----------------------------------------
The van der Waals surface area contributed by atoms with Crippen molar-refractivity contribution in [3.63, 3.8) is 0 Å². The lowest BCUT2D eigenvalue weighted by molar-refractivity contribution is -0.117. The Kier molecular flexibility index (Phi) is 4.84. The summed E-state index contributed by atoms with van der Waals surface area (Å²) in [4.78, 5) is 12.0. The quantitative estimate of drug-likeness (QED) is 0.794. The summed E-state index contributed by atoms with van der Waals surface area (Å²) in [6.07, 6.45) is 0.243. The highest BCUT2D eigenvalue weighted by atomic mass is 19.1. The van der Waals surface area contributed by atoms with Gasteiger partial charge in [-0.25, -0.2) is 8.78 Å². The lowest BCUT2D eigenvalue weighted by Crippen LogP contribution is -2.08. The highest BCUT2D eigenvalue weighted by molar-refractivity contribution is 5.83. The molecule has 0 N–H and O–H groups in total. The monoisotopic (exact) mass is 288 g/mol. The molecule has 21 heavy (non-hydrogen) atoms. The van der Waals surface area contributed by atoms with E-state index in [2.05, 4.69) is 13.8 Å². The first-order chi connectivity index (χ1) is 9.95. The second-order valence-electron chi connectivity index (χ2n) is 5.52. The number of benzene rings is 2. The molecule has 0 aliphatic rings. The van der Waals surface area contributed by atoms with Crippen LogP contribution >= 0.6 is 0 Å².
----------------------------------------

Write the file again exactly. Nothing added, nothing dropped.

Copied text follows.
The van der Waals surface area contributed by atoms with Crippen molar-refractivity contribution in [3.63, 3.8) is 0 Å². The lowest BCUT2D eigenvalue weighted by molar-refractivity contribution is -0.117. The Kier molecular flexibility index (Phi) is 4.84. The summed E-state index contributed by atoms with van der Waals surface area (Å²) in [4.78, 5) is 12.0. The quantitative estimate of drug-likeness (QED) is 0.794. The summed E-state index contributed by atoms with van der Waals surface area (Å²) in [6.07, 6.45) is 0.243. The highest BCUT2D eigenvalue weighted by atomic mass is 19.1. The van der Waals surface area contributed by atoms with Gasteiger partial charge in [-0.25, -0.2) is 8.78 Å². The lowest BCUT2D eigenvalue weighted by Crippen LogP contribution is -2.08. The highest BCUT2D eigenvalue weighted by molar-refractivity contribution is 5.83. The molecule has 0 N–H and O–H groups in total. The monoisotopic (exact) mass is 288 g/mol. The molecule has 21 heavy (non-hydrogen) atoms. The van der Waals surface area contributed by atoms with E-state index in [2.05, 4.69) is 13.8 Å². The first-order chi connectivity index (χ1) is 9.95. The second-order valence-electron chi connectivity index (χ2n) is 5.52. The number of benzene rings is 2. The molecule has 0 aliphatic rings. The van der Waals surface area contributed by atoms with Crippen LogP contribution >= 0.6 is 0 Å².